This is performed as follows:
- regular expression used to match against the trigger process command: '^/'
- regular expression used to match against the trigger process command: '^\w:'
The Unix specific version command is running postmaster command with the full path to it and "--version" parameter.
The Windows specific version command is running pg_ctl.exe command with the full path to it and "--version" parameter.
|Executed Command:||<abs_path_to_binary>/postmaster --version||Unix|
|Executed Command:||<abs_path_to_binary>\pg_ctl.exe --version||Windows|
The output is parsed using the following regular expression:
If we are unable to fetch the version from a previous versioning method we will attempt to read the PG_VERSION file in the <postgres_data_path> folder and parse its contents against the following regular expression:
If we are unable to fetch the version from a previous versioning method we will attempt to parse the process's command line to see if we can identify any installation version from path using the following regular expression:
This approach usually returns a version if path was not altered much during installation
If the pattern is unable to extract the version from a previous versioning method then it will attempt to query the package management system to obtain the product version.
The pattern supplies the package query with a set of regular expressions to be checked for.
|(?i)^Postgres Plus Advanced Server|
This usually returns a version if PostgreSQL was installed from package on Windows or Unix.
Application Model Produced by Software Pattern
Following its startup, the PostgreSQL server will launch a number of worker processes which handle the various DB server functions
Software Pattern Model
The pattern triggers on postmaster or pg_ctl process (or edb-postmaster or edb-postgres in the case of an EnterpriseDB installation) since these processes shows that PostgreSQL is running.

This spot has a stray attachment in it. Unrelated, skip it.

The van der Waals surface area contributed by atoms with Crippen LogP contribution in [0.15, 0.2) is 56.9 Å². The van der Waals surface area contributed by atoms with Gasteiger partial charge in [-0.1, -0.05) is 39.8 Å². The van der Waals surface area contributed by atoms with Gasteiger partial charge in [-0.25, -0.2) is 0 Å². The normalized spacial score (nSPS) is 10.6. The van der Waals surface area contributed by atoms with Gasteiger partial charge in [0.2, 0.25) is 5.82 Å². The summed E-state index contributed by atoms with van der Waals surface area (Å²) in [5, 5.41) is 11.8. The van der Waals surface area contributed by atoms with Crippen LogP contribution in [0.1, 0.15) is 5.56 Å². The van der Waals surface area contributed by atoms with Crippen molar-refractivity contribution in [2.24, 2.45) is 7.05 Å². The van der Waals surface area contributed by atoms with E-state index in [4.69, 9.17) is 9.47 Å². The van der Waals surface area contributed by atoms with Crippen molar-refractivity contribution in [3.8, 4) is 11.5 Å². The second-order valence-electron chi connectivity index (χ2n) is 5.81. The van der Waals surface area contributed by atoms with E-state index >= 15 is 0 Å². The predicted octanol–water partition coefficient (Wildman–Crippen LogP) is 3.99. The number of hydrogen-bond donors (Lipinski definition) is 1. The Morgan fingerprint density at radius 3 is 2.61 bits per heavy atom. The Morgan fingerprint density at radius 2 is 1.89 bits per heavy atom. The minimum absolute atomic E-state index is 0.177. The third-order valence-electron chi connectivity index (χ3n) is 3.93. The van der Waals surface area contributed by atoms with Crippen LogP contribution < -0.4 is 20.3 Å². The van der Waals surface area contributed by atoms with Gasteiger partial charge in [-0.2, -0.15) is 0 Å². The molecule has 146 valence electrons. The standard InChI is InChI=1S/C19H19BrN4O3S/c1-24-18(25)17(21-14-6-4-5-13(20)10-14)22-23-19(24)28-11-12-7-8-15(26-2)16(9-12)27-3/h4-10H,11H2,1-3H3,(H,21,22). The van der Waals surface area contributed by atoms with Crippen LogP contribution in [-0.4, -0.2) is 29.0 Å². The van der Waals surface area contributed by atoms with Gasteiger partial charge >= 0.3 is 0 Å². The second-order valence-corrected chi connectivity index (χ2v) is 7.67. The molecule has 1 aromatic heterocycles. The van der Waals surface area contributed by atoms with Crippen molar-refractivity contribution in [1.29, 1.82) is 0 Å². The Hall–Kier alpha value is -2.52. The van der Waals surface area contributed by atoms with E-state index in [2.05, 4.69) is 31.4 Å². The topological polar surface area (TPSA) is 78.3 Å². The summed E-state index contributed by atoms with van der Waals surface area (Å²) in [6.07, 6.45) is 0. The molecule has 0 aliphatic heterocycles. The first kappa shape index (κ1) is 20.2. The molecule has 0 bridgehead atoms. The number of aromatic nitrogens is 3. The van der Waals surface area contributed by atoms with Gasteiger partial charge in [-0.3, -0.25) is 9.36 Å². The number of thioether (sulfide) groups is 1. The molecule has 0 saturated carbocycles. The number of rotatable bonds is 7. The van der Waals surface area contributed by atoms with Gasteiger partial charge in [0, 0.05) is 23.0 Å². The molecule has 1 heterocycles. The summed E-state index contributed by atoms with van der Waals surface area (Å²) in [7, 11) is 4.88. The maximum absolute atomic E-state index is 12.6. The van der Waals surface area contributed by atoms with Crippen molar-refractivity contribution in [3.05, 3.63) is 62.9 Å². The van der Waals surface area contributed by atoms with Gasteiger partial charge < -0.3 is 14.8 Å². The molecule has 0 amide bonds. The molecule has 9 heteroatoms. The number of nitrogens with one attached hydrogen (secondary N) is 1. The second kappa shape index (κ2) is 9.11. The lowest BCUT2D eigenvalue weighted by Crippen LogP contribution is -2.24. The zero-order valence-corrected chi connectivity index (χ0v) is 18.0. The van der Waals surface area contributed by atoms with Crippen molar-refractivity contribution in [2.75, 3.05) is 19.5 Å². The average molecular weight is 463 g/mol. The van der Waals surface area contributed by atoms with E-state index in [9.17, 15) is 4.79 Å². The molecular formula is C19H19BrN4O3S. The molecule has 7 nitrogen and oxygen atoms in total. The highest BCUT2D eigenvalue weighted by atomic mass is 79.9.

The pattern then attempts to determine the port the DB server is listening on and uses this as part of the SI key If the key cannot be obtained, the pattern will create a grouped SI using the trigger process command-line arguments.
Finally, the pattern creates association links with processes related to the trigger process (child processes started by the main process)
The current Windows pattern trigger assumes that PostgreSQL is running as a service (expected in production environment)
Obtaining detailed PostgreSQL Database, Schema and Table information
A separate pattern has been created to query the PostgreSQL Server in order to obtain database list and (optionally) database table details. For more information about this pattern, please refer to the relevant page.
Subject Matter Expertise
Subject Matter Expert input will be welcome on any other potential approaches not discussed to improving product versioning coverage of PostgreSQL RDBMS especially with regard to EnterpriseDB installations.
Testing to ensure the processes related to PostgreSQL Database Server have been correctly identified and that the product can be versioned has been performed using Discovery record data as well as live discovery of hosts running Solaris, Linux and Windows operating systems.
There are no known open issues with this pattern.